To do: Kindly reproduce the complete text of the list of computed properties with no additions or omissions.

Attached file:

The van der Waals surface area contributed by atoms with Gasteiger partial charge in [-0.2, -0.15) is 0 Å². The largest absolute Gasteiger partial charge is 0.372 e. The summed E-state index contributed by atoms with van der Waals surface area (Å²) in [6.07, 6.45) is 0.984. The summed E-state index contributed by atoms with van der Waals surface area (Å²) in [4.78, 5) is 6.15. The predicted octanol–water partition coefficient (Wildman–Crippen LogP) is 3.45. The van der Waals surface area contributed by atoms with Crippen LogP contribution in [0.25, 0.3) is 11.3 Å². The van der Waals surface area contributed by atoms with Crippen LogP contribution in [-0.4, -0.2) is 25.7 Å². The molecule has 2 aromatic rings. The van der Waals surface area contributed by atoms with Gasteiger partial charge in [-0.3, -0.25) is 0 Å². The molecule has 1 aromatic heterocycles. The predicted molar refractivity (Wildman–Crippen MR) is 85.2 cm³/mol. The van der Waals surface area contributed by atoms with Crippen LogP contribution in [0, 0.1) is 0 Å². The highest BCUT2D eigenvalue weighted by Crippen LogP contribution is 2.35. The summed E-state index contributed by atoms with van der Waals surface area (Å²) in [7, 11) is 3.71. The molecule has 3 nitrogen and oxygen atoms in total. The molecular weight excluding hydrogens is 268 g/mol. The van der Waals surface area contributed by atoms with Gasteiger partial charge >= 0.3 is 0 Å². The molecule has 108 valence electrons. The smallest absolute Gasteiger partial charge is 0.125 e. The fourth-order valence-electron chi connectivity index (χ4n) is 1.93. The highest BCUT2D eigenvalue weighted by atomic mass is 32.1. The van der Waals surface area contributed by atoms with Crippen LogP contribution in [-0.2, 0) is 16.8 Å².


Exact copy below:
The van der Waals surface area contributed by atoms with Gasteiger partial charge in [-0.2, -0.15) is 0 Å². The largest absolute Gasteiger partial charge is 0.372 e. The summed E-state index contributed by atoms with van der Waals surface area (Å²) in [6.07, 6.45) is 0.984. The summed E-state index contributed by atoms with van der Waals surface area (Å²) in [4.78, 5) is 6.15. The predicted octanol–water partition coefficient (Wildman–Crippen LogP) is 3.45. The van der Waals surface area contributed by atoms with Crippen LogP contribution in [0.25, 0.3) is 11.3 Å². The van der Waals surface area contributed by atoms with Crippen LogP contribution in [-0.4, -0.2) is 25.7 Å². The molecule has 2 aromatic rings. The van der Waals surface area contributed by atoms with Gasteiger partial charge in [-0.3, -0.25) is 0 Å². The molecule has 1 aromatic heterocycles. The predicted molar refractivity (Wildman–Crippen MR) is 85.2 cm³/mol. The van der Waals surface area contributed by atoms with Crippen LogP contribution in [0, 0.1) is 0 Å². The highest BCUT2D eigenvalue weighted by Crippen LogP contribution is 2.35. The summed E-state index contributed by atoms with van der Waals surface area (Å²) in [7, 11) is 3.71. The molecule has 3 nitrogen and oxygen atoms in total. The molecular weight excluding hydrogens is 268 g/mol. The van der Waals surface area contributed by atoms with Gasteiger partial charge >= 0.3 is 0 Å². The molecule has 108 valence electrons. The smallest absolute Gasteiger partial charge is 0.125 e. The fourth-order valence-electron chi connectivity index (χ4n) is 1.93. The highest BCUT2D eigenvalue weighted by atomic mass is 32.1. The van der Waals surface area contributed by atoms with Crippen LogP contribution in [-0.2, 0) is 16.8 Å².